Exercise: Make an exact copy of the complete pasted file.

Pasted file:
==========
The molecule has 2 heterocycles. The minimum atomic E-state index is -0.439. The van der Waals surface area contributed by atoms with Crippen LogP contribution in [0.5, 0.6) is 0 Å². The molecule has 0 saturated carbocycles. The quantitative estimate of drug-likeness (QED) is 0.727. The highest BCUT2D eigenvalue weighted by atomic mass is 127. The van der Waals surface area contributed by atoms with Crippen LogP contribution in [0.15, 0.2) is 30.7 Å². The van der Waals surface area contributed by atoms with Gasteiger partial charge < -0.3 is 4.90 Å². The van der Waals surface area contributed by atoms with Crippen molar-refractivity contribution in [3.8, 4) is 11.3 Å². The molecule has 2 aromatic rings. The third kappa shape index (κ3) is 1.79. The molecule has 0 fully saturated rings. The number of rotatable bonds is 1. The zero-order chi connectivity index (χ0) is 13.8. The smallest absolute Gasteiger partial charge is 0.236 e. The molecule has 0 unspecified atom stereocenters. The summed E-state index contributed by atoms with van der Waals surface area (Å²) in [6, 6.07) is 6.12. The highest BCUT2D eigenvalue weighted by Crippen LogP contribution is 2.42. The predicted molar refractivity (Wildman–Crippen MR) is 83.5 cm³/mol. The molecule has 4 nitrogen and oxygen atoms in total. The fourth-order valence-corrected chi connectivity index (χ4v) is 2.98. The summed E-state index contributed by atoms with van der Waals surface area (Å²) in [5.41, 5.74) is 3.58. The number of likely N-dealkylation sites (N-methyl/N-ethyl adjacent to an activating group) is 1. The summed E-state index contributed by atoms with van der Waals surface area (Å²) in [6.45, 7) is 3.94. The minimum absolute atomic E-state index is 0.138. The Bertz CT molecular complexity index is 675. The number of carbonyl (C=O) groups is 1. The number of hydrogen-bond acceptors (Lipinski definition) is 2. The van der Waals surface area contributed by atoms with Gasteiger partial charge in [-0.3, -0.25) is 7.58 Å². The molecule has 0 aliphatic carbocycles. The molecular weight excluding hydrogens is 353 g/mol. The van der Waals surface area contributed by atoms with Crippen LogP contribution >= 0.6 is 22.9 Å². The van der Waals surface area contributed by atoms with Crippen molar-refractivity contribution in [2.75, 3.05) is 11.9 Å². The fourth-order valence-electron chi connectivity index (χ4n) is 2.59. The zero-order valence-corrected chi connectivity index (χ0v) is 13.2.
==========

The molecule has 2 heterocycles. The minimum atomic E-state index is -0.439. The van der Waals surface area contributed by atoms with Crippen LogP contribution in [0.5, 0.6) is 0 Å². The molecule has 0 saturated carbocycles. The quantitative estimate of drug-likeness (QED) is 0.727. The highest BCUT2D eigenvalue weighted by atomic mass is 127. The van der Waals surface area contributed by atoms with Crippen LogP contribution in [0.15, 0.2) is 30.7 Å². The van der Waals surface area contributed by atoms with Gasteiger partial charge < -0.3 is 4.90 Å². The van der Waals surface area contributed by atoms with Crippen molar-refractivity contribution in [3.8, 4) is 11.3 Å². The molecule has 2 aromatic rings. The third kappa shape index (κ3) is 1.79. The molecule has 0 fully saturated rings. The number of rotatable bonds is 1. The zero-order chi connectivity index (χ0) is 13.8. The smallest absolute Gasteiger partial charge is 0.236 e. The molecule has 0 unspecified atom stereocenters. The summed E-state index contributed by atoms with van der Waals surface area (Å²) in [6, 6.07) is 6.12. The highest BCUT2D eigenvalue weighted by Crippen LogP contribution is 2.42. The predicted molar refractivity (Wildman–Crippen MR) is 83.5 cm³/mol. The molecule has 4 nitrogen and oxygen atoms in total. The fourth-order valence-corrected chi connectivity index (χ4v) is 2.98. The summed E-state index contributed by atoms with van der Waals surface area (Å²) in [5.41, 5.74) is 3.58. The number of likely N-dealkylation sites (N-methyl/N-ethyl adjacent to an activating group) is 1. The summed E-state index contributed by atoms with van der Waals surface area (Å²) in [6.45, 7) is 3.94. The minimum absolute atomic E-state index is 0.138. The Bertz CT molecular complexity index is 675. The number of carbonyl (C=O) groups is 1. The number of hydrogen-bond acceptors (Lipinski definition) is 2. The van der Waals surface area contributed by atoms with Gasteiger partial charge in [-0.3, -0.25) is 7.58 Å². The molecule has 0 aliphatic carbocycles. The molecular weight excluding hydrogens is 353 g/mol. The van der Waals surface area contributed by atoms with Crippen LogP contribution >= 0.6 is 22.9 Å². The van der Waals surface area contributed by atoms with Crippen molar-refractivity contribution in [2.75, 3.05) is 11.9 Å². The fourth-order valence-electron chi connectivity index (χ4n) is 2.59. The zero-order valence-corrected chi connectivity index (χ0v) is 13.2.